The Ninth Wave

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This article is about the 1850 Aivazovsky painting. For the Kate Bush album, see Hounds of Love. For the song by Sadist, see Tribe (Sadist album).
The Ninth Wave
Hovhannes Aivazovsky - The Ninth Wave - Google Art Project.jpg
Artist Ivan Aivazovsky
Year 1850
Type Oil-on-canvas
Dimensions 221 cm × 332 cm (87 in × 131 in)
Location State Russian Museum, St. Petersburg

The Ninth Wave (Russian: Девятый вал) is the best known painting by Russian Armenian marine painter Ivan Aivazovsky; it was painted in 1850.[1][2]

The painting[edit]

It depicts a sea after a night storm and people facing death attempting to save themselves by clinging to debris from a wrecked ship.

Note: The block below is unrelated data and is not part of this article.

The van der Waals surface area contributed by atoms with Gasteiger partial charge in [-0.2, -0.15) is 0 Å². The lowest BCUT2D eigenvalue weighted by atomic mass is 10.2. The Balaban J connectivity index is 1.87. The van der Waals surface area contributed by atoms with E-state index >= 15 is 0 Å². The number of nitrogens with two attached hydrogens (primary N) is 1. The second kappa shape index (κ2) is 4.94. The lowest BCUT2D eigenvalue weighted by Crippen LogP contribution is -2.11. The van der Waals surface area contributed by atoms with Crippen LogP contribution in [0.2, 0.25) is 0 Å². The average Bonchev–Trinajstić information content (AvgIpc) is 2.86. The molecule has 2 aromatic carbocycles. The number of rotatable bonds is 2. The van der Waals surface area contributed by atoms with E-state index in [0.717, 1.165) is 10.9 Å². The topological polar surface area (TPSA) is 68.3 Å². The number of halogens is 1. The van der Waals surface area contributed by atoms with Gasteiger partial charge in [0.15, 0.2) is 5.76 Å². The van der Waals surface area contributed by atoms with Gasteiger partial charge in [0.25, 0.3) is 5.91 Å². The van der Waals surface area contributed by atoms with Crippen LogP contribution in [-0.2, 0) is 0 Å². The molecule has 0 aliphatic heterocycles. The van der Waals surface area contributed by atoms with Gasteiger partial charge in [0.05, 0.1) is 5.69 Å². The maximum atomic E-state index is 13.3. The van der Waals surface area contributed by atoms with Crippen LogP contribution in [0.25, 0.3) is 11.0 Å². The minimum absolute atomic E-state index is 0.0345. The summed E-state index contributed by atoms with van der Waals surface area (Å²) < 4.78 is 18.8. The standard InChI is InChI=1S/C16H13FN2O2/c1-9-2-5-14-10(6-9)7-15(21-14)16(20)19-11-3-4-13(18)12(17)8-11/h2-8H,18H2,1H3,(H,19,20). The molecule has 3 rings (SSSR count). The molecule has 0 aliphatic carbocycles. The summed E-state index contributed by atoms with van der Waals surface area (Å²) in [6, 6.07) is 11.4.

The painting has warm tones in which the sea appears to be not so menacing and giving a chance for the people to survive.

This painting is often called "the most beautiful painting in Russia".[3]

Origin of the name[edit]

Both English and Russian titles refer to the nautical tradition that waves grow larger and larger in a series up to the largest wave, the ninth (or tenth) wave, at which point the series starts again.[4]

Where displayed[edit]

It is displayed in the Russian Museum in Saint Petersburg [1].


  1. ^ "The Ninth Wave". Hermitage Museum. Retrieved 1 November 2013. 
  2. ^ "Aivazovsky, I. K. The Ninth Wave. 1850". Auburn University. Retrieved 10 December 2013. "Detail from "The Ninth Wave" "The Ninth Wave," painted in 1850, is Aivazovsky's most famous work and is an archetypal image for the artist." 
  3. ^ Ivan Aivazovsky: "The Ninth Wave" at
  4. ^ Ninth Wave Theory at